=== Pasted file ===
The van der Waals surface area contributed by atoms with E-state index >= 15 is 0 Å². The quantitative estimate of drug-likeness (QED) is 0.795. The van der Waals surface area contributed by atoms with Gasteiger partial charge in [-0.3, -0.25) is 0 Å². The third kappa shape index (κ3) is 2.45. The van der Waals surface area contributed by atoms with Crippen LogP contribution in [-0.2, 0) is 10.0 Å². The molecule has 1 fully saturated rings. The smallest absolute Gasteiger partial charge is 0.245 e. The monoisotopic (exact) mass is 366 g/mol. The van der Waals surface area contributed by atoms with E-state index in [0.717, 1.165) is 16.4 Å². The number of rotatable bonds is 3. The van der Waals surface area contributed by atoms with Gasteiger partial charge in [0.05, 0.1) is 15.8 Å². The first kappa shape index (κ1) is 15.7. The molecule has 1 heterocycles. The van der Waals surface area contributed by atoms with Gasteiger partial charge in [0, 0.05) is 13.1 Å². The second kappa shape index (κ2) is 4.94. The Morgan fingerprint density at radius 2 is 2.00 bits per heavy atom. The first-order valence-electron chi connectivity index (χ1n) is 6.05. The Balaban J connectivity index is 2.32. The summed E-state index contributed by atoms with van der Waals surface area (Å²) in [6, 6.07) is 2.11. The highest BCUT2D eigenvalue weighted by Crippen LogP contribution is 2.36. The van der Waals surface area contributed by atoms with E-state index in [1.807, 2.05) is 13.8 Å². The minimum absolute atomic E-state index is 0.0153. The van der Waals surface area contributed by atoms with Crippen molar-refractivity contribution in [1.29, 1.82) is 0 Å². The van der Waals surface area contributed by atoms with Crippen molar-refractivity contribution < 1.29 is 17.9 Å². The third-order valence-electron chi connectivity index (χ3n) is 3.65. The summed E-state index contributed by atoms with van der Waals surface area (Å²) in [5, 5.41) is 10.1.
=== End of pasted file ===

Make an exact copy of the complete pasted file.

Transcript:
The van der Waals surface area contributed by atoms with E-state index >= 15 is 0 Å². The quantitative estimate of drug-likeness (QED) is 0.795. The van der Waals surface area contributed by atoms with Gasteiger partial charge in [-0.3, -0.25) is 0 Å². The third kappa shape index (κ3) is 2.45. The van der Waals surface area contributed by atoms with Crippen LogP contribution in [-0.2, 0) is 10.0 Å². The molecule has 1 fully saturated rings. The smallest absolute Gasteiger partial charge is 0.245 e. The monoisotopic (exact) mass is 366 g/mol. The van der Waals surface area contributed by atoms with E-state index in [0.717, 1.165) is 16.4 Å². The number of rotatable bonds is 3. The van der Waals surface area contributed by atoms with Gasteiger partial charge in [0.05, 0.1) is 15.8 Å². The first kappa shape index (κ1) is 15.7. The molecule has 1 heterocycles. The van der Waals surface area contributed by atoms with Gasteiger partial charge in [0, 0.05) is 13.1 Å². The second kappa shape index (κ2) is 4.94. The Morgan fingerprint density at radius 2 is 2.00 bits per heavy atom. The first-order valence-electron chi connectivity index (χ1n) is 6.05. The Balaban J connectivity index is 2.32. The summed E-state index contributed by atoms with van der Waals surface area (Å²) in [6, 6.07) is 2.11. The highest BCUT2D eigenvalue weighted by Crippen LogP contribution is 2.36. The van der Waals surface area contributed by atoms with E-state index in [1.807, 2.05) is 13.8 Å². The minimum absolute atomic E-state index is 0.0153. The van der Waals surface area contributed by atoms with Crippen molar-refractivity contribution in [1.29, 1.82) is 0 Å². The van der Waals surface area contributed by atoms with Crippen molar-refractivity contribution < 1.29 is 17.9 Å². The third-order valence-electron chi connectivity index (χ3n) is 3.65. The summed E-state index contributed by atoms with van der Waals surface area (Å²) in [5, 5.41) is 10.1.